Six years later, Aspen boys basketball heads back to the state tournament |

Six years later, Aspen boys basketball heads back to the state tournament

AHS plays at DSST: Byers on Friday night

Only two years ago, the Aspen High School boys basketball team finished the season with a mere four wins. Last winter it was seven wins, hardly impressive considering the program’s powerhouse status under former coach Steve Ketchum not that long ago.

Still, this year’s senior class, led by Aidan Ledingham and Jonathan Woodrow, fought on and always believed in a better day. Now, six years after Ketchum last took the Skiers to the state tournament, they are back and with a swagger not seen in many seasons.

“We did,” Ledingham said simply when asked if they believed in getting back to this point. “We had a lot of good work ethic and I thought we had a lot of good drive and we have really good coaches. It took us a little time, but I think with the coaches’ help and our own instinct of being better basketball players, the team finally got better.”

This belief has culminated with a spot in the 32-team Class 3A state tournament, their first trip to the big dance since 2014. As the No. 27 seed, Aspen (14-9) will play at No. 6 seed DSST: Byers (20-2) in the first round at 5:30 p.m. Friday. Byers, located in the heart of Denver, will host the regional competition.

The winner will face either No. 11 Alamosa (16-5) or No. 22 Lamar (13-9) at 2 p.m. Saturday in the Round of 16, a game also played on Byers’ home court. Alamosa and Lamar play Friday at 7:30 p.m. in Denver.

According to fourth-year AHS coach Alex Schrempf, Byers is hosting despite original concern about their smaller court, similar to that found in Aspen’s Skier Dome. CHSAA approved the court for regional play earlier this week.

“We have a great opportunity to create a great game of basketball tomorrow night,” Schrempf said Thursday. “I’m looking at these teams that we have a chance to play, and I can’t wait to play them. We have such a great chance to do something with this tournament opportunity and it’s a great chance for these young kids to build experience and see what it’s going to be like when we try and get back next year.”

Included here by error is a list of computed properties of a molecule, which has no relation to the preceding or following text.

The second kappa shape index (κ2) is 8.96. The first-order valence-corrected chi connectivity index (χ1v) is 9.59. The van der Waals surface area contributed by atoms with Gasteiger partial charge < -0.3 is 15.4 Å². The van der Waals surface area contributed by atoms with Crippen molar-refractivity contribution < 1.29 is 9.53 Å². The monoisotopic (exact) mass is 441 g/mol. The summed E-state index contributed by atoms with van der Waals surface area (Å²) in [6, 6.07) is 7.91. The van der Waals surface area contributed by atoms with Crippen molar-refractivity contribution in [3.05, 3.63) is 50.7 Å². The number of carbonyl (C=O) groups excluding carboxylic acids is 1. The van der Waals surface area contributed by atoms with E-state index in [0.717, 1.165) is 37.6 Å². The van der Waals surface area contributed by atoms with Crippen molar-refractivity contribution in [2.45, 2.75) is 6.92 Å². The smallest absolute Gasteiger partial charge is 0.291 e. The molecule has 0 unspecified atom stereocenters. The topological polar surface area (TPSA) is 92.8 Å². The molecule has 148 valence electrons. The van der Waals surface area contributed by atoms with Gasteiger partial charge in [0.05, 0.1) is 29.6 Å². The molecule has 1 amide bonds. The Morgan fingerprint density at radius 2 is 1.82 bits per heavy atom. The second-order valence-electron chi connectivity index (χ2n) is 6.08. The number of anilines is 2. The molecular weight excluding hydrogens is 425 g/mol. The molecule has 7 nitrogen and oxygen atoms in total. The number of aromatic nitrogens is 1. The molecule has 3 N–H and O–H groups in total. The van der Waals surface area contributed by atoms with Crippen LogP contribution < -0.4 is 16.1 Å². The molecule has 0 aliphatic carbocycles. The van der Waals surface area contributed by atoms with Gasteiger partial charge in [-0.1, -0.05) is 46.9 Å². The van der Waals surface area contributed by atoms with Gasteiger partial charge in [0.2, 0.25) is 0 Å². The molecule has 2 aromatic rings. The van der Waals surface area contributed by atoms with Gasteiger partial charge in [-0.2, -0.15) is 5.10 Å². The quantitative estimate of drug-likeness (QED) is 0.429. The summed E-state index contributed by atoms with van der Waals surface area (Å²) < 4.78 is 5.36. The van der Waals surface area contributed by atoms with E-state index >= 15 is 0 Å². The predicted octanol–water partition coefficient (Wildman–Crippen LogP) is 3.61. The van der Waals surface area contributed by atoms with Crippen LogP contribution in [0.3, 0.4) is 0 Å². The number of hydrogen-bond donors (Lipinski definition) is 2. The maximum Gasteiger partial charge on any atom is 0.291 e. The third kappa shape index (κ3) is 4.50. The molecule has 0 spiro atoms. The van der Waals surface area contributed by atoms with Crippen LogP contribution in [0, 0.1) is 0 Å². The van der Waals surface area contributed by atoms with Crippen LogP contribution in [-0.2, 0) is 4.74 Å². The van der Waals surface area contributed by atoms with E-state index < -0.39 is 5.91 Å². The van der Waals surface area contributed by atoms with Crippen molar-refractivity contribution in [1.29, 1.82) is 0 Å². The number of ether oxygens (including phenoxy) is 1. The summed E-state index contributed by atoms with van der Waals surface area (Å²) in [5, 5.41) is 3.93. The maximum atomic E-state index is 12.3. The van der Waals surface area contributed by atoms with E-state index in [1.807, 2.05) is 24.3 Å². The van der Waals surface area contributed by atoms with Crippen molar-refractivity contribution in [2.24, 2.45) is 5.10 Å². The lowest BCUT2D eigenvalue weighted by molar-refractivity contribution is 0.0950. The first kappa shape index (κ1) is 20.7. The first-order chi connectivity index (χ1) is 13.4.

Aspen getting to the state tournament seemed farfetched only a few weeks ago. At one point the team was 10-8 overall and amid a four-game skid. Ledingham said it was their 60-51 win at Delta on Feb. 15 that snapped their losing streak that changed their fortunes.

“That was a big game for us,” Ledingham said. “We came out to play and that was when we were on a losing streak. We just clicked and that’s when we really started playing Aspen basketball. It’s been really fun from then.”

The Skiers are 4-1 since that four-game skid, and that doesn’t include a rout of Basalt in the regular-season finale, a game that didn’t officially go on the books because of an overscheduling issue on Aspen’s part. The only loss came Saturday in the district championship game to Gunnison, 79-49. AHS only trailed by six points at halftime of that game.

“One thing I never doubted from the inception of this whole little project here is I never doubted having their trust,” Schrempf said of the current group of players. “These guys are not going to be a fluke. This isn’t the stars aligned, one good season in a small town; this is a product of a group of kids who keep trying to work to grow their love of the game together. It’s super exciting for us coaches to see.”

Ledingham said it was business as usual this week, although he also mentioned it’s “really cool to have that new chapter” of AHS basketball with a return to the state tournament. While he and his fellow seniors helped lay the foundation for the program’s return to winning, unfinished business at that, coaches and players alike see the potential for this program going forward with three underclassmen — Lucas Lee, Braden Korpela and Taylor Akin — often starting for the Skiers.

“It allows us the chance to recognize this senior group for how they’ve created this and acknowledge the underclassmen for the future they have at their grasp,” Schrempf said. “These guys stuck with it and they always trusted this process we’ve been trying to get them through. For how exciting our future can be with these underclassmen who are working so hard and love this game so much and have such a high ceiling, it’s so exciting to be a part of that.”


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